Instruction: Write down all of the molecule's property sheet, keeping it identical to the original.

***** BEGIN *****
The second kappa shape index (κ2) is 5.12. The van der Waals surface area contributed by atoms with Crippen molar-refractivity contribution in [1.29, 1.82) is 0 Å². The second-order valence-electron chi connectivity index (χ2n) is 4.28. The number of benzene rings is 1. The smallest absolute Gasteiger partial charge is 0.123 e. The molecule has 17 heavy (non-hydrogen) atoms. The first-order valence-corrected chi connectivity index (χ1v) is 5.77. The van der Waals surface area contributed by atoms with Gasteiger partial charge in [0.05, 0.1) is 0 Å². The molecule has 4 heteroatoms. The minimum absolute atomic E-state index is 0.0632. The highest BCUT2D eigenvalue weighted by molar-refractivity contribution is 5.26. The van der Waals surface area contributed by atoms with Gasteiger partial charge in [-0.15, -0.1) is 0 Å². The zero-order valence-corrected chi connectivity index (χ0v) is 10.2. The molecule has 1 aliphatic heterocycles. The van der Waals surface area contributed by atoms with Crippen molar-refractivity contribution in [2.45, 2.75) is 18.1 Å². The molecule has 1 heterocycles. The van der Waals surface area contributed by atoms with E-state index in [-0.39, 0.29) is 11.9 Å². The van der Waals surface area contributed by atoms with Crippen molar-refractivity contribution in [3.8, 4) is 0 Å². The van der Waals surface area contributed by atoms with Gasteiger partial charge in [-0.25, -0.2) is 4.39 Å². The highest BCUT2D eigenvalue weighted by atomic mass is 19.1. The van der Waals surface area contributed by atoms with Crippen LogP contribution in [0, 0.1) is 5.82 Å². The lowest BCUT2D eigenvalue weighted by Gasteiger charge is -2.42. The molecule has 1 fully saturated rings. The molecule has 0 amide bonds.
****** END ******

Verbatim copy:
The second kappa shape index (κ2) is 5.12. The van der Waals surface area contributed by atoms with Crippen molar-refractivity contribution in [1.29, 1.82) is 0 Å². The second-order valence-electron chi connectivity index (χ2n) is 4.28. The number of benzene rings is 1. The smallest absolute Gasteiger partial charge is 0.123 e. The molecule has 17 heavy (non-hydrogen) atoms. The first-order valence-corrected chi connectivity index (χ1v) is 5.77. The van der Waals surface area contributed by atoms with Gasteiger partial charge in [0.05, 0.1) is 0 Å². The molecule has 4 heteroatoms. The minimum absolute atomic E-state index is 0.0632. The highest BCUT2D eigenvalue weighted by molar-refractivity contribution is 5.26. The van der Waals surface area contributed by atoms with Gasteiger partial charge in [-0.15, -0.1) is 0 Å². The zero-order valence-corrected chi connectivity index (χ0v) is 10.2. The molecule has 1 aliphatic heterocycles. The van der Waals surface area contributed by atoms with Crippen molar-refractivity contribution in [2.45, 2.75) is 18.1 Å². The molecule has 1 heterocycles. The van der Waals surface area contributed by atoms with E-state index in [-0.39, 0.29) is 11.9 Å². The van der Waals surface area contributed by atoms with Crippen molar-refractivity contribution in [3.8, 4) is 0 Å². The van der Waals surface area contributed by atoms with Gasteiger partial charge in [-0.25, -0.2) is 4.39 Å². The highest BCUT2D eigenvalue weighted by atomic mass is 19.1. The van der Waals surface area contributed by atoms with Crippen LogP contribution in [0, 0.1) is 5.82 Å². The lowest BCUT2D eigenvalue weighted by Gasteiger charge is -2.42. The molecule has 1 fully saturated rings. The molecule has 0 amide bonds.